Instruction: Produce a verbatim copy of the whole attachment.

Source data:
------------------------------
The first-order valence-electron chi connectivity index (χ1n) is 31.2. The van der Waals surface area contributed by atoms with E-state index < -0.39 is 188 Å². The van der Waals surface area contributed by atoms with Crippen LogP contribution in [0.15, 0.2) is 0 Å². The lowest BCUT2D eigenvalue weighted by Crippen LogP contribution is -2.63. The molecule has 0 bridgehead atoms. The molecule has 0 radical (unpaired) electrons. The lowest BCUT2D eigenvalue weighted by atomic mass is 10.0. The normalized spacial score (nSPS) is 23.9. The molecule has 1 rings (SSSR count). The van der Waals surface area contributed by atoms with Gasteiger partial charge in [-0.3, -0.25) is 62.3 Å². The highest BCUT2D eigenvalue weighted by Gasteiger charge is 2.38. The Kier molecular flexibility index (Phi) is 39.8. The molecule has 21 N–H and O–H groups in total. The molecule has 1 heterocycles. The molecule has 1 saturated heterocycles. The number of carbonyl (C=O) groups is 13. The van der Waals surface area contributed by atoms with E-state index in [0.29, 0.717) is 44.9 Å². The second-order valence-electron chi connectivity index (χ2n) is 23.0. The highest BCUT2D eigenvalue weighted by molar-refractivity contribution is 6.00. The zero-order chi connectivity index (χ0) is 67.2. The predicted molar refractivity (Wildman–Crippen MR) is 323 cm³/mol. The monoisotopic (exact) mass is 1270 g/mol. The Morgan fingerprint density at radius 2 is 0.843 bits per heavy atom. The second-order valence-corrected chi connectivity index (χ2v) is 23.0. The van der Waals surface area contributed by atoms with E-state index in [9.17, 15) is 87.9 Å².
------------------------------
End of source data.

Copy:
The first-order valence-electron chi connectivity index (χ1n) is 31.2. The van der Waals surface area contributed by atoms with E-state index < -0.39 is 188 Å². The van der Waals surface area contributed by atoms with Crippen LogP contribution in [0.15, 0.2) is 0 Å². The lowest BCUT2D eigenvalue weighted by Crippen LogP contribution is -2.63. The molecule has 0 bridgehead atoms. The molecule has 0 radical (unpaired) electrons. The lowest BCUT2D eigenvalue weighted by atomic mass is 10.0. The normalized spacial score (nSPS) is 23.9. The molecule has 1 rings (SSSR count). The van der Waals surface area contributed by atoms with Gasteiger partial charge in [-0.3, -0.25) is 62.3 Å². The highest BCUT2D eigenvalue weighted by Gasteiger charge is 2.38. The Kier molecular flexibility index (Phi) is 39.8. The molecule has 21 N–H and O–H groups in total. The molecule has 1 heterocycles. The molecule has 1 saturated heterocycles. The number of carbonyl (C=O) groups is 13. The van der Waals surface area contributed by atoms with E-state index in [0.29, 0.717) is 44.9 Å². The second-order valence-electron chi connectivity index (χ2n) is 23.0. The highest BCUT2D eigenvalue weighted by molar-refractivity contribution is 6.00. The zero-order chi connectivity index (χ0) is 67.2. The predicted molar refractivity (Wildman–Crippen MR) is 323 cm³/mol. The monoisotopic (exact) mass is 1270 g/mol. The Morgan fingerprint density at radius 2 is 0.843 bits per heavy atom. The second-order valence-corrected chi connectivity index (χ2v) is 23.0. The van der Waals surface area contributed by atoms with E-state index in [9.17, 15) is 87.9 Å².